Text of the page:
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Association of lifestyle modification and pharmacological adherence on blood pressure control among patients with hypertension at Kenyatta National Hospital, Kenya: a cross-sectional study
  1. Samuel Kimani1,
  2. Waithira Mirie1,
  3. Margaret Chege1,
  4. Okubatsion Tekeste Okube2,
  5. Samuel Muniu3
  1. 1 School of Nursing Sciences, University of Nairobi, Nairobi, Kenya
  2. 2 Department of Nursing, Catholic University of Eastern Africa, Nairobi, Kenya
  3. 3 Policy Analysis, Aidspan, Nairobi, Kenya
  1. Correspondence to Dr Samuel Kimani; tkimani{at}uonbi.ac.ke

Abstract

Objective Association of lifestyle modification and pharmacological adherence among patients with hypertension attending a national referral hospital in Kenya.

Design Descriptive, cross-sectional.

Setting Medical wards and outpatient clinic of a national referral hospital.

Participants Patients (n=229) diagnosed with primary hypertension for at least 6 months.

Primary outcomes Clinical makers, cholesterol levels, anthropometrics, lifestyle/dietary habits adjusted for age, gender and education; antihypertensive adherence; views on prevention of hypertension and adequacy of hypertension information.

Results Ageing was associated with elevated diastolic blood pressure (BP) (p<0.05), heart rate (HR) and cholesterol. Females had higher body mass index (BMI). More males reported drinking alcohol and smoking (p<0.001), especially the highly educated. Higher BPs were observed in smokers and drinkers (p<0.05). Daily vegetables and fruits intake were linked to lower BP, HR and BMI (p<0.05). Intake of foods high in saturated fat and cholesterol were associated with raised HR (p<0.05). Respondents on antihypertensive medication, those engaged in healthy lifestyle and took their prescribed medications had lower mean BPs than those on medication only (138/85 vs 140/90). Few respondents (30.8%) considered hypertension as preventable, mainly the single and highly educated (p<0.05). Respondents (53.6%) believed they should stop taking their antihypertensive medication once hypertension is controlled.

Conclusion Missed targets for BP control and hypertension-related risks are associated with ageing, female gender, fast food and animal fat intake. Alcohol and smoking is common in males associated with poor BP control. Daily vegetables and fruits intake are associated with better BP control and overall hypertension risk reduction. Observed suboptimal BP control despite pharmacological adherence suggests lifestyle modification is needed besides antihypertensive medication. Interventions should address modifiable risk factors aggravated by age and adverse lifestyles through adopting combined lifestyle modification, pharmacological adherence and tailored expert delivered hypertension-related information.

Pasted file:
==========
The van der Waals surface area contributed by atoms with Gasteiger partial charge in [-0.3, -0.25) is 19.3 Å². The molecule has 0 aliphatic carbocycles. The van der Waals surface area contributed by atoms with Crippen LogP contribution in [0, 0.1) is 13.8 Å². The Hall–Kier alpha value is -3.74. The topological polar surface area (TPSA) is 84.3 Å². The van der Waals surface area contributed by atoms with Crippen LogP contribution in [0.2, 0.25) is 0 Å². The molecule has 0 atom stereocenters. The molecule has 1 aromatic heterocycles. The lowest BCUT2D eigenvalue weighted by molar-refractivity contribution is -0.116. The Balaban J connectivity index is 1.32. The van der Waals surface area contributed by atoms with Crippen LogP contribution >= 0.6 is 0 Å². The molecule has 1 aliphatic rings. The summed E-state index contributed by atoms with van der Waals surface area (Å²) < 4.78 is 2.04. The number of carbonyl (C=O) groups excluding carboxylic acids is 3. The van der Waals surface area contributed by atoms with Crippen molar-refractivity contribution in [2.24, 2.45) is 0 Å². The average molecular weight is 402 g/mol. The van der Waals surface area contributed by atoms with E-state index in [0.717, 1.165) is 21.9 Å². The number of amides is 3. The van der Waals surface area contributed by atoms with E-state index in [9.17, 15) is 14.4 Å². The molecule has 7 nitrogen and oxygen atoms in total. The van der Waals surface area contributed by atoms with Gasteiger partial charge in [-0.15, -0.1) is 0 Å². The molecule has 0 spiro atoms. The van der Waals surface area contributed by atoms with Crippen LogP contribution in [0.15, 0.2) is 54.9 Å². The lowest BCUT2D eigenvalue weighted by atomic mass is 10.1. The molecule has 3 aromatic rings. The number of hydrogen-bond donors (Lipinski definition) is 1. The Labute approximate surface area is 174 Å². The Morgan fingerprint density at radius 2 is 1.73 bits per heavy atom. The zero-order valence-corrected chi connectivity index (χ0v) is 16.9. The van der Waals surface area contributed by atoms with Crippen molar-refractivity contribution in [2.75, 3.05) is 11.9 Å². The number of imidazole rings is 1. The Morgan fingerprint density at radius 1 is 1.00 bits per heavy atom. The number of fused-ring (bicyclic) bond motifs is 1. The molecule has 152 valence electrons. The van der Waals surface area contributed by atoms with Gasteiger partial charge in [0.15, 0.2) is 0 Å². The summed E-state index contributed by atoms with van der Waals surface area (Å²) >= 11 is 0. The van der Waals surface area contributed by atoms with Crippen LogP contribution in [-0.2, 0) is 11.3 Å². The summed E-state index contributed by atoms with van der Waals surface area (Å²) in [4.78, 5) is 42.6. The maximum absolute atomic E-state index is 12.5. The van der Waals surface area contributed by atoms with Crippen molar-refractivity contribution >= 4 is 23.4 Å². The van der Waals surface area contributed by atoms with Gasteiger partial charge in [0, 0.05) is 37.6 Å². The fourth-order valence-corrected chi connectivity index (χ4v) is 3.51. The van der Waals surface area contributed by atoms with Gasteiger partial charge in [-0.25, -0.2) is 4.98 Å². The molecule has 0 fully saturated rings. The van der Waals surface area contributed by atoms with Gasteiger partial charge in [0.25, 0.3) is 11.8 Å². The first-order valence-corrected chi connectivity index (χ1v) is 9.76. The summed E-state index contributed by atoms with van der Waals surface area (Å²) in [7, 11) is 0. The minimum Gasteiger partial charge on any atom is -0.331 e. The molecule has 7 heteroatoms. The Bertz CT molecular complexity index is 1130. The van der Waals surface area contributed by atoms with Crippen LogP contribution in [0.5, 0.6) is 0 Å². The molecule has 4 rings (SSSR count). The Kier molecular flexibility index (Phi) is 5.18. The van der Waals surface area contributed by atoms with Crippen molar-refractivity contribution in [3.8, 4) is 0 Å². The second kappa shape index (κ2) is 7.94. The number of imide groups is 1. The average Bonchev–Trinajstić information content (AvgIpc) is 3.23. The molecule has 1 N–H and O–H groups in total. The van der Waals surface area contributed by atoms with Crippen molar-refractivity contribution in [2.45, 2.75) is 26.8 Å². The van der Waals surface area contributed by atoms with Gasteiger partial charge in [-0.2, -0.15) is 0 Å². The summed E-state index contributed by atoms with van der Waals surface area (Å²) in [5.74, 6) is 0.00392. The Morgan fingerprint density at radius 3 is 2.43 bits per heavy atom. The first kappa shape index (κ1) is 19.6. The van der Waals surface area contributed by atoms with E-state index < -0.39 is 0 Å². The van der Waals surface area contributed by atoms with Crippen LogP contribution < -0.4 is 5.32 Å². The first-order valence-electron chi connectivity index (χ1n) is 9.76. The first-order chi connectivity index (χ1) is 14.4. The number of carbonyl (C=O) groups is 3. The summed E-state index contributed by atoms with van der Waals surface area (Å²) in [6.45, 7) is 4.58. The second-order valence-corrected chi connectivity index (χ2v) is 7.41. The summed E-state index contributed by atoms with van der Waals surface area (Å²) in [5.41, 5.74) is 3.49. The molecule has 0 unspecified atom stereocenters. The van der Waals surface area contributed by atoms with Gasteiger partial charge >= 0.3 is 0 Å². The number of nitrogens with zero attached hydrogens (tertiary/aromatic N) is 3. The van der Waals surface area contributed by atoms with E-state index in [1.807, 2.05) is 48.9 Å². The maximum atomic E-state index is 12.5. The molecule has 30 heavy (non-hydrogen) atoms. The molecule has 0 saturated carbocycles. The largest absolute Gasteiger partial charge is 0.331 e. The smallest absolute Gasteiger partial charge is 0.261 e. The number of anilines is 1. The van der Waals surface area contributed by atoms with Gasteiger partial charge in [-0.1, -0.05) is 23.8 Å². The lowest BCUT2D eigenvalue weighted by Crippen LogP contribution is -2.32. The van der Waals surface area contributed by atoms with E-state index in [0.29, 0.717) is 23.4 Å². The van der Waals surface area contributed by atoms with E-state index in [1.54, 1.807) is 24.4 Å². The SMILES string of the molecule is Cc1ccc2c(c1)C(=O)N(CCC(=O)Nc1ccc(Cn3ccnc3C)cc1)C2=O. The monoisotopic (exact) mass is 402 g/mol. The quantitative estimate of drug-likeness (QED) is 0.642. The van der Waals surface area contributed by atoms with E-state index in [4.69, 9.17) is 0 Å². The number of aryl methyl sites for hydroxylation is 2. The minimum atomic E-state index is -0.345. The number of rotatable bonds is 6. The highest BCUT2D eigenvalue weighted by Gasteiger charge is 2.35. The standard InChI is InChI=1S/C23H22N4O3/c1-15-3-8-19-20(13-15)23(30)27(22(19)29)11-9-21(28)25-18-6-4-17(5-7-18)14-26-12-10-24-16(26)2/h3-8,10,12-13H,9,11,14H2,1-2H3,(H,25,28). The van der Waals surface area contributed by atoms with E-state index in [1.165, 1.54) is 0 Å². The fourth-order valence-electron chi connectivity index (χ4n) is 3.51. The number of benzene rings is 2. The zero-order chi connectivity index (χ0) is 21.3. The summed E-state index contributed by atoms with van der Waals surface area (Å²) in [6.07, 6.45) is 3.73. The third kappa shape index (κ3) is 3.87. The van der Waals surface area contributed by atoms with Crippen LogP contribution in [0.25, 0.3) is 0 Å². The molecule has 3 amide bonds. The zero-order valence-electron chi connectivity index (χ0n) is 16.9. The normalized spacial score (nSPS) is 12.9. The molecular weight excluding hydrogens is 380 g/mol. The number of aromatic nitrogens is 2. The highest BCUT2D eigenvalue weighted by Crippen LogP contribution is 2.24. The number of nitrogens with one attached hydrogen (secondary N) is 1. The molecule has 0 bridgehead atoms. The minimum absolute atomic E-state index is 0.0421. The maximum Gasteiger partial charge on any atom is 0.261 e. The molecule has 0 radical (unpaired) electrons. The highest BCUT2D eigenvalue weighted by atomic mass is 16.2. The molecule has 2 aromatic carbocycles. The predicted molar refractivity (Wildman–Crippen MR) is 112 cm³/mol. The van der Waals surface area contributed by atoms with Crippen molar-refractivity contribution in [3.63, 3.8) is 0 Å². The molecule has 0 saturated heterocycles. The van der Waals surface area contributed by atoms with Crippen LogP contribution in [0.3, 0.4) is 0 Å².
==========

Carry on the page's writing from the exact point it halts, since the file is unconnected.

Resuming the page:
• hypertension
  • public health
  • cardiology

This is an open access article distributed in accordance with the Creative Commons Attribution Non Commercial (CC BY-NC 4.0) license, which permits others to distribute, remix, adapt, build upon this work non-commercially, and license their derivative works on different terms, provided the original work is properly cited, appropriate credit is given, any changes made indicated, and the use is non-commercial. See: http://creativecommons.org/licenses/by-nc/4.0/.

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Footnotes

  • Patient consent for publication Obtained.

  • Contributors SK, WM and MC conceptualised and designed the study and drafted the article. SK, OTO and SM acquired the data, carried out the analysis and interpretation of the data and participated in drafting the article.

  • Funding This work was supported by funding from Kenyatta National Hospital research grant: KNH/23/22.

  • Competing interests None declared.

  • Ethics approval The study was reviewed and approved by Kenyatta National Hospital University of Nairobi Ethical Review Committee (KNH-UoN ERC) and institutional permission was granted by the head of the Department of Medicine.

  • Provenance and peer review Not commissioned; externally peer reviewed.

  • Data sharing statement The datasets used and analysed during the current study are available from the corresponding author on reasonable request.